Students usually first learn Druckschrift, or print script in first grade (6–7 years old), followed by Verbundene Ausgangschrift, or cursive writing, in second grade (8–9 years old) with the goal to develop personal handwriting.

In Germany, education is regulated at the state-level, and not at the national level. Following primary school comprising grades 1–4 (6–9 years old), students move to secondary education (10–15 years old), which has different educational paths and school types responsible for respective graduation certificates and qualifications. Both stages are compulsory to attend. Most schools are state-run and funded, though some fee-charging private, international and alternative schools, like Waldorf and Montessori, also exist.

Each state defines its own models and methods of teaching handwriting in primary schools. The common goal is the acquisition of a personal style of connected handwriting at the end of primary school in fourth grade (10-11 years old). Emphasis is on the flow of connected writing, letter recognition and legibility, and not the exact imitation of individual letters.

Generally, Druckschrift, or print script, is taught to first-grade students (6–7 years old) followed by Verbundene Ausgangschrift, or cursive writing, to second grade students (8–9 years old). Together they serve as the initial basis for each student’s own style of handwriting.

Lateinische Ausgangsschrift (LA) book example Fit für die Schule, published by Tessloff Lernen

In most states, teachers and schools can choose from three cursive styles: Lateinische Ausgangsschrift (LA), Vereinfachte Ausgangsschrift (VA), and Schulausgangsschrift (SAS). However, in October 2020 at the Kultusminister Konferenz, or the Ministry of Culture conference, the decision was made to agree on one cursive style for teaching. In response to this decision, a petition known as Siegener Erklärung has been put together by teaching experts to advocate for Schulausgangsschrift (SAS).

The method of teaching print script first, and then cursive writing has received criticism by education experts in the past few decades. As a result in 2010, the Grundschulverband, or Association of Primary Schools, presented an alternative progressive approach for handwriting teaching: Grundschrift, based primarily on print script with some added cursive elements, like Häckchen, or exit strokes. Some German states, like Bremen and Hamburg, allow this method to be used in schools, in addition to the dominant Ausgangschrift systems. According to Das Deutsche Schulportal, Grundschrift is taught in 10% of all German schools.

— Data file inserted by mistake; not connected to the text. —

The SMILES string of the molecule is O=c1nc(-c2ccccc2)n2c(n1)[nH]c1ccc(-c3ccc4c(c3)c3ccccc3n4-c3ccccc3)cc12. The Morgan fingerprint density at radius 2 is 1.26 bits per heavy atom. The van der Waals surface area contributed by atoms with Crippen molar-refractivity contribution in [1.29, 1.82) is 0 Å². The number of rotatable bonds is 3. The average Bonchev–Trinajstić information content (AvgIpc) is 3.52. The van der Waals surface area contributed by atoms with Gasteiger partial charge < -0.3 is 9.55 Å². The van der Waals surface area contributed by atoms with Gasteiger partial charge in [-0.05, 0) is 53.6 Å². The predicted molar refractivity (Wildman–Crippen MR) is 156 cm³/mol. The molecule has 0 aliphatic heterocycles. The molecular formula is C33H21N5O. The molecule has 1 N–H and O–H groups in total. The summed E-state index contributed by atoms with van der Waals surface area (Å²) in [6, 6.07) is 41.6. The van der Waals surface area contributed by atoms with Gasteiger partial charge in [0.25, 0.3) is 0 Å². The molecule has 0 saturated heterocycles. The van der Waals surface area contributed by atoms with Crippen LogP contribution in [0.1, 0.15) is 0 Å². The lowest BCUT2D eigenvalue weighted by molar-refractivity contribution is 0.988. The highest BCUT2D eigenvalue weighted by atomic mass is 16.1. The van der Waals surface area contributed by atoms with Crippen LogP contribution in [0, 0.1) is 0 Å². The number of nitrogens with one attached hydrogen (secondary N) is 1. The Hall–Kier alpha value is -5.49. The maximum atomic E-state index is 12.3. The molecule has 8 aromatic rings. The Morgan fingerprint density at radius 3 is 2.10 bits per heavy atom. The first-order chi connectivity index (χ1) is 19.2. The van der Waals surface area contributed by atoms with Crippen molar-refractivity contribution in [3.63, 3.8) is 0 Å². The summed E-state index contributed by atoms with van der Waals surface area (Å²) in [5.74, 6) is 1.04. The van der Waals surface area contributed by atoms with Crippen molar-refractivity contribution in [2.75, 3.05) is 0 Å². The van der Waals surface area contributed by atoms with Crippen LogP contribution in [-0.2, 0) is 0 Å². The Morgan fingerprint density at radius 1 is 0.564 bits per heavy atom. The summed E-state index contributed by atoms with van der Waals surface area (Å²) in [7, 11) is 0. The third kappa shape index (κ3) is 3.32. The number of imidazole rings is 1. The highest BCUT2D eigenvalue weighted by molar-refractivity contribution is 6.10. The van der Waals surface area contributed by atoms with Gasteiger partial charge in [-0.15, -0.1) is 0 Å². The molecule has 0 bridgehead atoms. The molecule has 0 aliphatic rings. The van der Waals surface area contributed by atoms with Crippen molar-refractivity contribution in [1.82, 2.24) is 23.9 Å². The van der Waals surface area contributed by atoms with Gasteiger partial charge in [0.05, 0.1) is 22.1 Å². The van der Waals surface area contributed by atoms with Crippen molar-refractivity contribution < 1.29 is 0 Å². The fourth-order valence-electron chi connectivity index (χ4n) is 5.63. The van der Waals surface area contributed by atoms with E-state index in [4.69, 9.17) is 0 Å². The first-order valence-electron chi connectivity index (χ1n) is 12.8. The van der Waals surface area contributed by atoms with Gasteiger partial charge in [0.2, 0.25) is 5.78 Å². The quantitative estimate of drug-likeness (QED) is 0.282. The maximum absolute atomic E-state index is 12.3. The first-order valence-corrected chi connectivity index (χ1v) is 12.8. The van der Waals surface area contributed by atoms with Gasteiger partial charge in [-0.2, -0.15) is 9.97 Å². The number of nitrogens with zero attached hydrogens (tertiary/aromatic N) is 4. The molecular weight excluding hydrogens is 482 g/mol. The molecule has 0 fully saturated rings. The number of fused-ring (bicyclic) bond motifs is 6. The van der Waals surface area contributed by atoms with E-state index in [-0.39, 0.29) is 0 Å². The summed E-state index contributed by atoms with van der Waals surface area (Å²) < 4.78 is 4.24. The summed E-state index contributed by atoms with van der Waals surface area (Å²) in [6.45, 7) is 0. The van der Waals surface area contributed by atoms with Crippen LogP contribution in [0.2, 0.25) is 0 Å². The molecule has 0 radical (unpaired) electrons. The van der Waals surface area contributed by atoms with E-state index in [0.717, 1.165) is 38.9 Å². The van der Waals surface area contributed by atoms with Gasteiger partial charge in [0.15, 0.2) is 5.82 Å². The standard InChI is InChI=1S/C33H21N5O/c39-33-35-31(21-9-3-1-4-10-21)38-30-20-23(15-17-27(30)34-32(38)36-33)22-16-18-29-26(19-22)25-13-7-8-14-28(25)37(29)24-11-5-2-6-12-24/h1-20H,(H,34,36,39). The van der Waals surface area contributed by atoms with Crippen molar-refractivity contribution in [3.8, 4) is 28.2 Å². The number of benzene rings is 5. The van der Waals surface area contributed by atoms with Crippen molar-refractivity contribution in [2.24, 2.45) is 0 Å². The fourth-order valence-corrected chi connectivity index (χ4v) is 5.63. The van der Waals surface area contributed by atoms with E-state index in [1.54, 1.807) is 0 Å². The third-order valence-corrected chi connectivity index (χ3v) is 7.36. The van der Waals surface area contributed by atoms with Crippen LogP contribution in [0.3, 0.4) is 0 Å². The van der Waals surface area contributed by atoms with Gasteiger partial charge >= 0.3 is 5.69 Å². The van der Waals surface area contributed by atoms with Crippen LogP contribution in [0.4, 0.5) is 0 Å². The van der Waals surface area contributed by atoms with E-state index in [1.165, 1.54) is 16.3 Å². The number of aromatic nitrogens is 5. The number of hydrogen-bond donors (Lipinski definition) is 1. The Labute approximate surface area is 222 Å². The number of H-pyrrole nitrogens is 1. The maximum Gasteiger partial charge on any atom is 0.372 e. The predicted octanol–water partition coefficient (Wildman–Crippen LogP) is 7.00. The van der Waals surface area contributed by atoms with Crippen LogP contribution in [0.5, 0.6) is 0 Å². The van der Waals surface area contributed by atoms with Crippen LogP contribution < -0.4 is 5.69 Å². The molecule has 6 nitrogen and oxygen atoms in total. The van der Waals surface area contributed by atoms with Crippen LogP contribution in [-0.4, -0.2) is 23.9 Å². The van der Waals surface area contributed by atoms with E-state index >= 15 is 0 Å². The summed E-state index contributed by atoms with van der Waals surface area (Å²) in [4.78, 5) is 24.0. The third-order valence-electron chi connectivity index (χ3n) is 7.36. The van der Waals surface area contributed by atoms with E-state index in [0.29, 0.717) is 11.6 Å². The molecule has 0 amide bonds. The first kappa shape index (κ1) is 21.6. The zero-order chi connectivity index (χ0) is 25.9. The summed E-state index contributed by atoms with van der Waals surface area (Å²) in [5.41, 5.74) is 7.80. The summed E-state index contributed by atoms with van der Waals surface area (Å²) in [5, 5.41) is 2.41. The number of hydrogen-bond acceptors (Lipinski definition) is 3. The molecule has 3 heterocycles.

Emphasis on developing personal handwriting

The most common approaches to handwriting in Germany can trace their origins to the early 20th century, a period of pedagogical reform in the country. The authoritarian approach to teaching, which had been common until then, was strongly opposed by educators. Handwriting instruction, in particular, was critically examined, and the idea of encouraging creativity and independence in the process took root. Two main approaches emerged at this time, based on the works of Ludwig Sütterlin (1865–1917), and Rudolf von Larisch (1856–1934) and Fritz Kuhlmann (1857–1941) respectively. While both disfavoured the blackletter style Kurrent, and encouraged the development of personal handwriting, there were also differences between them.

German Kurrent script, ca. 1865. Wikiwand, teaching script.

Ludwig Sütterlin developed Sütterlinschrift, a cursive-only style that featured upright letters with rounder shapes, a vertical axis, and extenders that were equal to the x-height. Although it wasn’t always practiced that way, Sütterlinschrift was designed to be a starting point for students to develop their own handwriting, rather than a cursive style that had to be imitated exactly. This approach has since come to be known as Ausgangschrift.

Sütterlin script, Latin alphabet. Wikiwand, teaching script.

On the other hand, Rudolf von Larisch and Fritz Kuhlmann proposed that students should be introduced to Grotesk-Schrift, or a simple handwritten print script. By practicing Grotesk-Schrift, and working together in groups, students would develop their own ways of connecting letters, and ultimately their own legible and semi-joined handwriting. In 1916, Kuhlman presented the method devised by him and von Larisch to the Bildungsministerium, or the German education board, without much success. It lost out to the scheme developed by designer Sütterlin.

In 1941, the Nazi administration forbade the use of blackletter in the country, and directed that only Latin script be used, a departure from the historical usage of blackletter for German texts, and Antiquaschrift, or the Latin script, for foreign language texts. The administration introduced Deutsche Normalschrift, a slightly slanted, fully connected cursive style that was built on the work of Sütterlin. Like Sütterlinschrift, it allowed for the flexible development of personal handwriting. Deutsche Normalschrift later evolved into simplified variations: Lateinische Ausgangschrift (LA), Schulausgangschrift (SAS) and Vereinfachte Ausgangschrift (VA).

German Normalschrift 1941

von Larisch and Kuhlmann’s work gained attention once again when the Grundschulverband, in collaboration with Horst Bartnitzky (1940–) introduced Grundschrift in 2010. Grundschrift is built on the foundation of their work, modifying it for present-day use.

Table showing the alphabet and special German sounds in connection with images depicting the appropriate word. Made by Grundschulverband (the association of primary school teachers).


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